Court needs rules on conflicts

In this Oct. 8, 2010, photo, the justices In this Oct. 8, 2010, photo, the justices of the U.S. Supreme Court gather for a group portrait at the Supreme Court Building in Washington. Seated from left to right are: Associate Justice Clarence Thomas, Associate Justice Antonin Scalia, Chief Justice John G. Roberts, Associate Justice Anthony M. Kennedy, Associate Justice Ruth Bader Ginsburg. Standing, from left are: Associate Justice Sonia Sotomayor, Associate Justice Stephen Breyer, Associate Justice Samuel Alito Jr., and Associate Justice Elena Kagan. A couple of angry dissents aside, the Supreme Court has shown a remarkable degree of consensus in the nearly two dozen opinions issued so far this term. (AP Photo/Pablo Martinez Monsivais) Photo Credit: ASSOCIATED PRESS/Pablo Martinez Monsivais

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Associate Justice Elena Kagan won't participate when the U.S. Supreme Court decides whether Arizona's immigration law is constitutional, presumably because she was a member of President Barack Obama's administration when the law was challenged in the lower courts.

But as big as the immigration dispute is, the court will hear an even more monumental case this spring, challenging the mandate to buy insurance that is at the heart of Obama's historic health care law. Kagan apparently won't recuse herself in that case, even though there are emails suggesting she expressed her views on the matter while working in the White House. Neither will Associate Justice Clarence Thomas, whose lobbyist wife has been associated with groups opposed to the mandate and the law.

The public will never know why the two have rejected calls to recuse themselves based on the appearance of conflicts of interest. Supreme Court justices decide for themselves when to step aside. And unlike other judges, being on the top court means never having to explain the decision. That needs to change. The court should establish guidelines on when recusal is appropriate. And when a justice decides not to step aside, a written, public explanation should be required. At a time when the court's credibility is routinely attacked for partisan gain, it must take all the steps possible to keep its credibility impeccable.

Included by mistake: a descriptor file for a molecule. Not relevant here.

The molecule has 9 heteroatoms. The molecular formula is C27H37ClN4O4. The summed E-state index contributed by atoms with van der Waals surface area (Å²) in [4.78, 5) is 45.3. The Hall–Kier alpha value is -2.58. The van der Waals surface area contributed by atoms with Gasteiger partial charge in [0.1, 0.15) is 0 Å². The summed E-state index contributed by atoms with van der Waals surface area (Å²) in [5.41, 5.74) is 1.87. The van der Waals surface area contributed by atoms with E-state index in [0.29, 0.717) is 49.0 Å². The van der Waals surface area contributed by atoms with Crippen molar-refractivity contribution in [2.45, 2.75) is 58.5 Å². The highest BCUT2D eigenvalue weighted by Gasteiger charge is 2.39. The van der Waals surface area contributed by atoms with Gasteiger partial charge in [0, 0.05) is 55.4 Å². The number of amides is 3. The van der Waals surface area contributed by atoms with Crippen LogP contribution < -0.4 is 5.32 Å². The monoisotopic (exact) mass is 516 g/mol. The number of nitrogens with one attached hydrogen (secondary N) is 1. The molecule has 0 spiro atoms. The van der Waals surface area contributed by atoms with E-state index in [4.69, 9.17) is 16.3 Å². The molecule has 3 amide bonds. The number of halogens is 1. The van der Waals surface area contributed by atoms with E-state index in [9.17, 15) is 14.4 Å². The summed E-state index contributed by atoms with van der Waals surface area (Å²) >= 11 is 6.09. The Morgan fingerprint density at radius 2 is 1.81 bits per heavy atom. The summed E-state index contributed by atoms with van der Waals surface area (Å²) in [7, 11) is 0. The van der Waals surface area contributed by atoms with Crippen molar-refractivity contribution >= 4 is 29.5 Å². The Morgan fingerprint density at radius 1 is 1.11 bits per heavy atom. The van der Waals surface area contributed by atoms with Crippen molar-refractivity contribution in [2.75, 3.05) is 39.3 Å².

The fight over the health care law has been nakedly partisan. Democrats enacted its reforms over bitter Republican opposition. Now Democrats are pushing for Thomas, a Republican appointee, to step aside, and Republicans are urging Kagan, a Democratic appointee, to do the same.

Before Obama nominated her for the top court in May 2010, Kagan was his solicitor general -- the administration's representative before the Supreme Court. She held that job until August 2010, when she joined the court. Kagan said she had no role on health care while in the administration, but questions linger about her ability to be objective in a case so important politically to her former boss. Those concerns were fueled by email she sent at the time cheering enactment of the law, and have been stoked by the administration's refusal to release more of her communications.

As for Thomas, just hours after the justices huddled Nov. 10 to decide whether to take the health care case, he and Associate Justice Antonin Scalia were featured speakers at a dinner sponsored by a group of law firms, including one founded by Paul Clement, who will argue on behalf of 26 states challenging the law before the top court. That followed earlier questions of a conflict of interest centered on his wife, Virginia, who touted her "experience and connections" in offering her lobbying services to opponents of the health care law. And for 13 years, Thomas failed to disclose his wife's employers, as the law requires, or to report $686,589 she got from the conservative Heritage Foundation.

There may be no solid reason for either justice to recuse himself or herself. But without clear guidelines, including a public statement, the court undercuts its very authority as the nation's ultimate arbitrator.

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